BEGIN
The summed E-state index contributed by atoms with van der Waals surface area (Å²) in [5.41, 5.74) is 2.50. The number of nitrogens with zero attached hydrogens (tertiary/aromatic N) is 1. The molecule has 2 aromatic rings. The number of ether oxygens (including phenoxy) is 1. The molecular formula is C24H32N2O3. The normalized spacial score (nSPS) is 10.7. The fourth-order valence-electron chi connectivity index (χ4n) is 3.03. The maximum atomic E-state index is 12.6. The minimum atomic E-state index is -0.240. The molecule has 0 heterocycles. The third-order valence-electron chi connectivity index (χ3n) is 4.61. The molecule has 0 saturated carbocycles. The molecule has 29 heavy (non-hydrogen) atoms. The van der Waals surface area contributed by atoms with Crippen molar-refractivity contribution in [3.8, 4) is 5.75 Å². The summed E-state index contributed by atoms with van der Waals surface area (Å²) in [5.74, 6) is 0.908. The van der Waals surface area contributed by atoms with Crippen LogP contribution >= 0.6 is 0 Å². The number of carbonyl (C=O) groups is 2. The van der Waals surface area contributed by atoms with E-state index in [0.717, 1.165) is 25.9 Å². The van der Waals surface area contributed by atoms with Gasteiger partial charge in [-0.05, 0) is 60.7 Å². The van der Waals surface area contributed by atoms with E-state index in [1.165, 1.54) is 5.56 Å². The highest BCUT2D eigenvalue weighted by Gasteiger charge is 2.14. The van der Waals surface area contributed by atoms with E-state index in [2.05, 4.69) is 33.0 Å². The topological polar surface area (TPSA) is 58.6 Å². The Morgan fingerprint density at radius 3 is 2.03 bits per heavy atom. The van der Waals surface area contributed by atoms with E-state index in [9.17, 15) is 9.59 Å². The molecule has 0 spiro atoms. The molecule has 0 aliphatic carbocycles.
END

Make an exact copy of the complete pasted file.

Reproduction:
The summed E-state index contributed by atoms with van der Waals surface area (Å²) in [5.41, 5.74) is 2.50. The number of nitrogens with zero attached hydrogens (tertiary/aromatic N) is 1. The molecule has 2 aromatic rings. The number of ether oxygens (including phenoxy) is 1. The molecular formula is C24H32N2O3. The normalized spacial score (nSPS) is 10.7. The fourth-order valence-electron chi connectivity index (χ4n) is 3.03. The maximum atomic E-state index is 12.6. The minimum atomic E-state index is -0.240. The molecule has 0 heterocycles. The third-order valence-electron chi connectivity index (χ3n) is 4.61. The molecule has 0 saturated carbocycles. The molecule has 29 heavy (non-hydrogen) atoms. The van der Waals surface area contributed by atoms with Crippen molar-refractivity contribution in [3.8, 4) is 5.75 Å². The summed E-state index contributed by atoms with van der Waals surface area (Å²) in [5.74, 6) is 0.908. The van der Waals surface area contributed by atoms with Crippen LogP contribution >= 0.6 is 0 Å². The number of carbonyl (C=O) groups is 2. The van der Waals surface area contributed by atoms with E-state index in [0.717, 1.165) is 25.9 Å². The van der Waals surface area contributed by atoms with Gasteiger partial charge in [-0.05, 0) is 60.7 Å². The van der Waals surface area contributed by atoms with E-state index in [1.165, 1.54) is 5.56 Å². The highest BCUT2D eigenvalue weighted by Gasteiger charge is 2.14. The van der Waals surface area contributed by atoms with E-state index in [2.05, 4.69) is 33.0 Å². The topological polar surface area (TPSA) is 58.6 Å². The Morgan fingerprint density at radius 3 is 2.03 bits per heavy atom. The van der Waals surface area contributed by atoms with E-state index in [9.17, 15) is 9.59 Å². The molecule has 0 spiro atoms. The molecule has 0 aliphatic carbocycles.